The Spirit of Power

2 Timothy 1:7 ‘For God hath not given us the spirit of fear; but of power, and of love, and of a sound mind.’

Timothy had been endowed by the Holy Spirit with the abilities he needed for the work God had called him to do. Furthermore, he had the indwelling of the Holy Spirit, as do all who are in Christ. But as with Timothy, so we also find in ourselves an attitude of fear pervading our outlook. There are attitudes that the Christian needs to learn to put off, and this is one of them. The reason it needs to be put off is because it is not of God. It is not of faith, either, but rather a sinful attitude.

‘But what if such-and-such happens?’ we ask ourselves. We cast about in our minds to figure out the solution to such-and-such, and just about the time we think we have figured it out, such-and-such divides, and becomes two such-and-suches, both bigger and more monstrous than the original. However, these are still in our minds only, not actual realities. These are at best uncertainties, and God would have us to meditate upon certainties. Neither would he have us to simply meditate on any kinds of certainties, but particularly on the eternal things of God. When we meditate upon the eternal works and promises of God, there is no room for slavish fears.

Notice how these fears work. They hinder us from stirring up the God-given abilities we have, and from being useful for Him. Even when Christ went to the cross, He did not allow fear to cripple Him from loving others and thinking about their deepest needs. He had complete and implicit trust in the Father, saying (Mark 14:36) ‘Abba, Father, all things are possible unto thee; take away this cup from me: nevertheless not what I will, but what thou wilt.’ That same child-like trust continued from Gethsemane, all along the road to Golgotha, and until His final breath was, (Luke 23:46) ‘Father, into thy hands I commend my spirit.’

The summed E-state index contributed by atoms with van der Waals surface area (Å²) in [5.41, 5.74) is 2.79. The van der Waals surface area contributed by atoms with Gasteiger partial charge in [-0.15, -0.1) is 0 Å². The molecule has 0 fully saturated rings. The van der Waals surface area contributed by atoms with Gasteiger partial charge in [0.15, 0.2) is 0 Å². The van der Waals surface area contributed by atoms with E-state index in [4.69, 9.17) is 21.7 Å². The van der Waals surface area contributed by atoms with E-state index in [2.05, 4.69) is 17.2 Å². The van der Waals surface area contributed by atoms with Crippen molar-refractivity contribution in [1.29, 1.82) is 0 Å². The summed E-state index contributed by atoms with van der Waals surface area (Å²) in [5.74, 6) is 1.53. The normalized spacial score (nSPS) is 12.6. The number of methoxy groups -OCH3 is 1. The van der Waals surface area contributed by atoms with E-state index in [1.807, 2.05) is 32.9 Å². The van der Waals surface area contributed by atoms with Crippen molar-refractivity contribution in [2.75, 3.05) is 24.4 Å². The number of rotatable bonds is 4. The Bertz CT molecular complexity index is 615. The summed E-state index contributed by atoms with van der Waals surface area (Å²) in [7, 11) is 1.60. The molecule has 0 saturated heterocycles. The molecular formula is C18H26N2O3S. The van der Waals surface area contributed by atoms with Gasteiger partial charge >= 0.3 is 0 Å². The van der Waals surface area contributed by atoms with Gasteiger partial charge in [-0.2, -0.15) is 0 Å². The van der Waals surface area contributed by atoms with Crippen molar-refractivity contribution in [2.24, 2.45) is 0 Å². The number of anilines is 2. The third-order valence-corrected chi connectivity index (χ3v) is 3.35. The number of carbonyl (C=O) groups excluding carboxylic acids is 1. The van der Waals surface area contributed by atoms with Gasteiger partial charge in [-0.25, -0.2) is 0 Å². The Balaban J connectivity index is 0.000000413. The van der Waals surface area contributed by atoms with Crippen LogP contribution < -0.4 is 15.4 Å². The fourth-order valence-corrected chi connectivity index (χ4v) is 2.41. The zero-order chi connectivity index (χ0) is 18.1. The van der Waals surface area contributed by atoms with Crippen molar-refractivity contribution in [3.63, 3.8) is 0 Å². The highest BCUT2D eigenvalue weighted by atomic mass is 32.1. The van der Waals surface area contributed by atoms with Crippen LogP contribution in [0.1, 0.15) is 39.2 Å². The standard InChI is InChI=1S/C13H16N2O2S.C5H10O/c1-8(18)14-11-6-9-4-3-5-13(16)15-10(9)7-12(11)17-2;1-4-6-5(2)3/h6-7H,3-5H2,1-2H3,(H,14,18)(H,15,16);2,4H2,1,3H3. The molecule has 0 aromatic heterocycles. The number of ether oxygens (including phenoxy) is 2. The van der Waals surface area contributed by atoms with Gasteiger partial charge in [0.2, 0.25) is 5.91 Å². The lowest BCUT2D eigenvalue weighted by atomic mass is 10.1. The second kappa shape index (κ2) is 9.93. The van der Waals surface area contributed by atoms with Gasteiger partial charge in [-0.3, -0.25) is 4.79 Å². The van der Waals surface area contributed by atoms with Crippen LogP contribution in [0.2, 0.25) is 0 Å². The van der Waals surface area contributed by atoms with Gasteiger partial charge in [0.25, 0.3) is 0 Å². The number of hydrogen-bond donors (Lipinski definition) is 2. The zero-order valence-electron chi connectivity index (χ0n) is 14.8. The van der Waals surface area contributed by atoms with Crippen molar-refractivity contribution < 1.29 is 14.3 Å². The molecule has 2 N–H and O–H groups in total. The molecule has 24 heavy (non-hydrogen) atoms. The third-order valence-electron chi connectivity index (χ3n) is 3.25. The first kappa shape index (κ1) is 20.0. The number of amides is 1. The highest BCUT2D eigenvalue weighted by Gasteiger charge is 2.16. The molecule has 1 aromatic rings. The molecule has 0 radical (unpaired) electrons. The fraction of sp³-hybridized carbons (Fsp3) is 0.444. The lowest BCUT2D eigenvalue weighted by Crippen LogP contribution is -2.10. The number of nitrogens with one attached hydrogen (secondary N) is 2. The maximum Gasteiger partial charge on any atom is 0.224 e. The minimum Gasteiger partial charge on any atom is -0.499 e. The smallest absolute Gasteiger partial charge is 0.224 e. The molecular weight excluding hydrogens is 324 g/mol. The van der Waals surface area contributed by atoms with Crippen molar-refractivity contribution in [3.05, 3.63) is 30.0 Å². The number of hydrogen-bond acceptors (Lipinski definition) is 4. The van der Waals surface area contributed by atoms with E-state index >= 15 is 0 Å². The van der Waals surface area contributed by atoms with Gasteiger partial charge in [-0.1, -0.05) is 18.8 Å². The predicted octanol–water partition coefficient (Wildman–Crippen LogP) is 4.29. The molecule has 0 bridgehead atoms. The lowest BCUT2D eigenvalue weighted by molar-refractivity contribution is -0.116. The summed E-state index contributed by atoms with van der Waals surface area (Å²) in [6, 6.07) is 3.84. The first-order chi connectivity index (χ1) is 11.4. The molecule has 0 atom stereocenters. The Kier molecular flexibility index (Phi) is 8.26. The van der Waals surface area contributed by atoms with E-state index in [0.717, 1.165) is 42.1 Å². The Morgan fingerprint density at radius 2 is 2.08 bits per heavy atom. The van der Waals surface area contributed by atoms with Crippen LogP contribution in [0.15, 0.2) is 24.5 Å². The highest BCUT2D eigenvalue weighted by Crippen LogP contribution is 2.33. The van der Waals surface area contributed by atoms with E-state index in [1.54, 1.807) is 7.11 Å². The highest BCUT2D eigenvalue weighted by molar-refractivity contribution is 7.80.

Slavish fear is a weight that must be cast aside. It must be dealt with efficiently and vigorously. We must throw it out of the recesses of mental space, and not even allow it to lurk in the corner of our minds, for it will ultimately bring a snare, even if only allowed to moulder in the corner.

If we acknowledge that fear is not of God, we must also acknowledge what God has truly equipped us with—the ability of power and a sound mind. If we recognise what we don’t have, and yet fail to see God’s provision, we are only half-way to claiming spiritual victory. You might say to yourself, ‘I don’t sense any spirit of power. My problems are so crushing that I simply don’t have the mental energy or reserve to even consider the needs of others. And as for a sound mind, my mind is anything but calm and settled at the moment.’ The problem is that you are looking at yourself. The power is not in you, that is, in your flesh, but in Christ, the hope of glory, who dwells within you. 2 Cor 1:20 ‘For all the promises of God in him are yea, and in him Amen, unto the glory of God by us.’

Where are you looking? (1 John 4:4) ‘Ye are of God, little children, and have overcome them: because greater is he that is in you, than he that is in the world.’ Look again to Christ, and don’t shift your gaze.

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